Unspeakable Things opened November 5th, 2010 at the Red Eye Theatre, Minneapolis
Unspeakable Things told the haunting story of St. Paul natives and Sci-fi/Fantasy pioneers Donald and Howard Wandrei; brothers who saw their careers and lives consumed by their real life fears.
Project Lead: Ryan Hill
Assistant Director: Wade Vaughn
Stage Manager: Lydia Bolder
Asst. Stage Manager: Amber Bjork
Sound Design: Tim Donahue
Set Design: Derek Lee Miller
Master Carpenter: Zach Morgan
Construction Asst.: Michael Devereaux
Costume Design: Mandi Johnson
Lighting Design: Ron Albert
Prop Design: Andrew Lawrence Schiff
Marketing/Design: Matthew Glover
Donald Wandrei – John Middleton
Howard Wandrei – Joey Ford
Jeannette Wandrei – Heather Stone
Connie Wandrei – Nicole Devereaux
Suzanne Wandrei – Jenna Wyse
H.P. Lovecraft – Derek Lee Miller
Private Herbert – Mark Benzel
The stage production of “Unspeakable Things” was created in part through a collaboration with these Twin Cities musical artists: Allen Brewer, Grant Cutler, The Eclectic Ensemble, Joe Johnson, Jeremy Messersmith, Nathan Perbix, The Poor Nobodys, The Robinson Caruso Organization, Ten Centuries, and Ben Weaver.
Photos by Richard Fleischman
Artistic Collaboration — All songs written by the artists for Sandbox Theatre’s Unspeakable Things
What was the biggest challenge creating the piece with an ensemble?
The biggest challenge for me was walking into rehearsals for a play I knew was going to be performed in front of an audience in a few weeks with no script. NO SCRIPT. Nothing. That’s madness.
Any specific moments you remember during the creation process?
While developing the script, ensemble members often acted out all the characters. Nicole, Wade and Joey were all consistently better at playing me than I was. This was disheartening to consider, but fun to watch.
What was your first impression of Sandbox?
From the very beginning you have to take your shoes off to play with Sandbox. It seems like we should get to know each other a little first. Maybe share a meal, or buy me a drink.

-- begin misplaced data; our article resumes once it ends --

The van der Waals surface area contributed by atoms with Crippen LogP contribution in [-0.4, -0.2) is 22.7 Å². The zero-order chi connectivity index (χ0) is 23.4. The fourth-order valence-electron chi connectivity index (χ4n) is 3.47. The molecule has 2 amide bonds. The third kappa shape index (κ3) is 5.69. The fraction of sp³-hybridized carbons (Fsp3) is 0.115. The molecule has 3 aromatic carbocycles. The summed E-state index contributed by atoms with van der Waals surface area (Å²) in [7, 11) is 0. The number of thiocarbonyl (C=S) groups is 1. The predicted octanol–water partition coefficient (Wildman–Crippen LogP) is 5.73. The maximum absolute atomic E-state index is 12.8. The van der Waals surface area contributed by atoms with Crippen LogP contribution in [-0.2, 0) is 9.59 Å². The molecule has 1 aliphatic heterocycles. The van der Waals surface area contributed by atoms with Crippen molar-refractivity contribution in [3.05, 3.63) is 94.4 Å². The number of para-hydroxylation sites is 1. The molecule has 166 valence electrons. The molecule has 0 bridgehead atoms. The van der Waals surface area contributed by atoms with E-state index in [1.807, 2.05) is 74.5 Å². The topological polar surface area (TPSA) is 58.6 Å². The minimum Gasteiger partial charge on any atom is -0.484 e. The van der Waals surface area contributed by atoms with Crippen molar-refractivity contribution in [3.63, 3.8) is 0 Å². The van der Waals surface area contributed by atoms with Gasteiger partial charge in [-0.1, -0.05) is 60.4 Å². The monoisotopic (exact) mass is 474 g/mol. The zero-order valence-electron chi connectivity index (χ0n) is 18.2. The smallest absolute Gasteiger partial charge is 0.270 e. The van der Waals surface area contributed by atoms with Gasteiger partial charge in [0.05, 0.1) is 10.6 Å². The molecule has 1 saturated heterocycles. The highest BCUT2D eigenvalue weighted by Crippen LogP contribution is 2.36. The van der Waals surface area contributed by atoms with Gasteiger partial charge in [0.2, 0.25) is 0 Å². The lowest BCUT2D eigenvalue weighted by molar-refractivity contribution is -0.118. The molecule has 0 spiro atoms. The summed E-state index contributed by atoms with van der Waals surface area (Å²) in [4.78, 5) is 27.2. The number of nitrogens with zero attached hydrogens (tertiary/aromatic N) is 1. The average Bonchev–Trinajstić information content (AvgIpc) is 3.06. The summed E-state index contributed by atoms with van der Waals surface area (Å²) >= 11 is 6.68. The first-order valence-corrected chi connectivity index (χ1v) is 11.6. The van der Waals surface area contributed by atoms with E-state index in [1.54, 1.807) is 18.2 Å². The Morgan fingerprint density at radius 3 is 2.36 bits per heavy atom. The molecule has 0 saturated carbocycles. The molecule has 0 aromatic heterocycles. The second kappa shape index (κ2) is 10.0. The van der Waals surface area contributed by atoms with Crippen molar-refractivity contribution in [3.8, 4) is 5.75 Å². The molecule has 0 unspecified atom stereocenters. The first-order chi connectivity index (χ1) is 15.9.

What was it like performing the piece?
A lot of the play was pretty lonely for poor Don, so what I remember were the moments each night when another actor would take a moment to check in with me on stage. Nicole, Heather, Derek – everybody was looking out for me. And my beautiful niece Jenna with tears in her eyes – I’ll love her forever because of those moments.
Shirna loved you, why were you so afraid of her?
Oh, it’s wonderful to love an ideal, but when she showed up and started to pursue me – what if I smell funny? Or make weird sounds? What if she notices the splotches and ripples and odd hairy patches? Her inevitable disappointment, her disgust! Awful!
Anything else people should know about this show?
Acting with a giant cardboard monster is NOT EASY.
I felt a certain responsibility as a new company member to take care of the artists we were working with, knowing that only the year before I was in their shoes. There’s a language that the ensemble members speak freely in, and I took it upon myself to ‘translate’ to our newcomers and make sure everyone felt included in the work.
Because we work so quickly, it is imperative for everyone to feel comfortable enough to contribute to the pieces we create. This usually takes a couple of rehearsals before the artists are willing to take risks and make mistakes. The first time we pieced together Act I, I noticed the ensemble breathe a sigh of relief as they saw all of their hard work come to fruition.
With .faust, we were working with a well-known tale and creating scenes to tell the story visually with poetic language. Unspeakable Things was a lot more difficult because we were taking this little piece of our local history (real people!) and trying to do them justice. Since the story was based on two writers, we had a lot of text to choose from. However, I found that we struggled with clarity more so with this piece, trying to portray the Wandrei Brothers the way we wanted.